After Gabriel’s promise of God’s grace and presence, Mary is perplexed by his greeting. What did it all mean? The word perplexed in the original language means to “agitate.” Now when I think of something agitating, I immediately think of a washing machine. Once the clothes are loaded and the tank is filled with water, then the machine begins to agitate. The agitator inside turns the water and the clothes while pulling the clothing down deeper into the water. This goes on for some time until the cycle shifts, the agitation stops, and water the drains.
I imagine Mary felt like an article of clothing in a washing machine. She is perplexed as life has suddenly begun to agitate in the most unexpected way. Luke tells us she begins to ponder what kind of greeting she has just received. What will it mean for her life going forward? So many questions were now swirling around inside of her.
We, too, sometimes find ourselves in situations where we feel as though we are tossing and turning and neck-deep in water. How often have we agitated all night while trying to sleep because something weighed heavy on our hearts and minds? Sleepless nights can show up anytime as we wrestle with what to do next in our lives.
Discerning God’s will for our lives is not always clear-cut. More often than not, we will have to do some agitating. Biblically we might call it wrestling with God like Jacob did that night in the wilderness in the book of Genesis. Discernment may lead us to question a lot of things, even God. We may be entangled in doubt and fear as we seek to make sense out of our lives. Yet, we do not need to feel guilty. Discerning God’s will can be complicated. The good news is that God doesn’t mind that we wrestle with him. In fact, wrestling with God often leads to an even stronger faith.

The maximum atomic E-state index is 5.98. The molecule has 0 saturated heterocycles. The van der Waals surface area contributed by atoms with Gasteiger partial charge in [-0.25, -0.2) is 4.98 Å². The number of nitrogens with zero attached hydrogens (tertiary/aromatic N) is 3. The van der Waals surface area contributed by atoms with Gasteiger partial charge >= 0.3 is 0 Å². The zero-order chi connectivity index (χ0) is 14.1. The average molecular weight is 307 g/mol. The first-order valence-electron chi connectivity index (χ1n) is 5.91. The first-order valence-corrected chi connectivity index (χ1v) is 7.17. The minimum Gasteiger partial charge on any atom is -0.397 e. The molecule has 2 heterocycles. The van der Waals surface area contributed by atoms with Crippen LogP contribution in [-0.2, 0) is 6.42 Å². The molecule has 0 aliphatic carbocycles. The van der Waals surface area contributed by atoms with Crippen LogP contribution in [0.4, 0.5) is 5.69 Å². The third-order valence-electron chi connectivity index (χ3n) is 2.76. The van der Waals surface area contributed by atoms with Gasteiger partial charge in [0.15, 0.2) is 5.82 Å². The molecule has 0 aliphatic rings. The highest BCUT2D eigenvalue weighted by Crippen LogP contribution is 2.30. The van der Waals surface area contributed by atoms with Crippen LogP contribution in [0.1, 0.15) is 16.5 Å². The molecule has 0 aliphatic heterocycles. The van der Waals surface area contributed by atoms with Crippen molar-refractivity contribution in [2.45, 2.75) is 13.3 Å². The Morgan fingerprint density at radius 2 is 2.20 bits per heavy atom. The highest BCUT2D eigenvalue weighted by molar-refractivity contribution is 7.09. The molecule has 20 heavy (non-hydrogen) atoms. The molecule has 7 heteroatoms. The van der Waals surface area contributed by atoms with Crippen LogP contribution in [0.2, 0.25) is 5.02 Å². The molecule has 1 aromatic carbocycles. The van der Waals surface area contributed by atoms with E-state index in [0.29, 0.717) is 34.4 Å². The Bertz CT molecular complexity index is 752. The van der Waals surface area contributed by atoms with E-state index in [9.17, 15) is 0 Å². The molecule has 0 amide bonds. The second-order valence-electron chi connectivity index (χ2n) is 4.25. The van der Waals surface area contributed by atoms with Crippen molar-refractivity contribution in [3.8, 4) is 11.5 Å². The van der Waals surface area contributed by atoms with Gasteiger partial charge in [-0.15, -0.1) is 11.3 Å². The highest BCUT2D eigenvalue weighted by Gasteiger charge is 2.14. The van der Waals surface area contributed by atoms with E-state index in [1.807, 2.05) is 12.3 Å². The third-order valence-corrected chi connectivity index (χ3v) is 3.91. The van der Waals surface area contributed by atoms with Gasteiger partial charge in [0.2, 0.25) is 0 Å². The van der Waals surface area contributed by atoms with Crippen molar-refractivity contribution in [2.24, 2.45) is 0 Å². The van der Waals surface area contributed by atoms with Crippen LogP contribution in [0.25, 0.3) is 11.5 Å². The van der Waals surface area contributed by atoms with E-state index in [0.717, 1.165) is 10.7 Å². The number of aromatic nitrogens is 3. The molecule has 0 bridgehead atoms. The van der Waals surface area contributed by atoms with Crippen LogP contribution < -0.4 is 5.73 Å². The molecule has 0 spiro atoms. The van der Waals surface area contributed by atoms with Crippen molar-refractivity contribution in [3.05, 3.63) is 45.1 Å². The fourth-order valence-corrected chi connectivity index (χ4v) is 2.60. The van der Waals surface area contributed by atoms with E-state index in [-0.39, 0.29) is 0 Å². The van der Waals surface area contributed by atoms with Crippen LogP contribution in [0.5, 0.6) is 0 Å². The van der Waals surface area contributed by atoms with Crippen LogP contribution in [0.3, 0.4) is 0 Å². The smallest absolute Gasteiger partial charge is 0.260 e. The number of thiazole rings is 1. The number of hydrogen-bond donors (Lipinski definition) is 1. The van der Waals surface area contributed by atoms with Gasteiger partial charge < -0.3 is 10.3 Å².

Mary would need strong faith as she moved forward in God’s plan to redeem the world through her. God has a plan for our lives as well, and it takes faith to learn what that plan is. Like Mary, we can trust that God has thought things through, even as we begin to discern what God is asking.
Prayer: Lord, show us the way even as we find ourselves perplexed in what you are doing.
In the sixth month, the angel Gabriel was sent by God to a town in Galilee called Nazareth, to a virgin engaged to a man whose name was Joseph, of the house of David. The virgin’s name was Mary. And he came to her and said, ‘Greetings, favored one! The Lord is with you. (Luke 1: 26-28)
When the angel Gabriel appeared to Mary for the first time, it must have been an overwhelming experience. When a divine messenger shows up on your doorstep, how do you respond? I can imagine that Mary was stunned by such an angelic visit. Did she look like the proverbial “deer in the headlights” as God’s messenger greeted her? Where do you even begin with such an experience?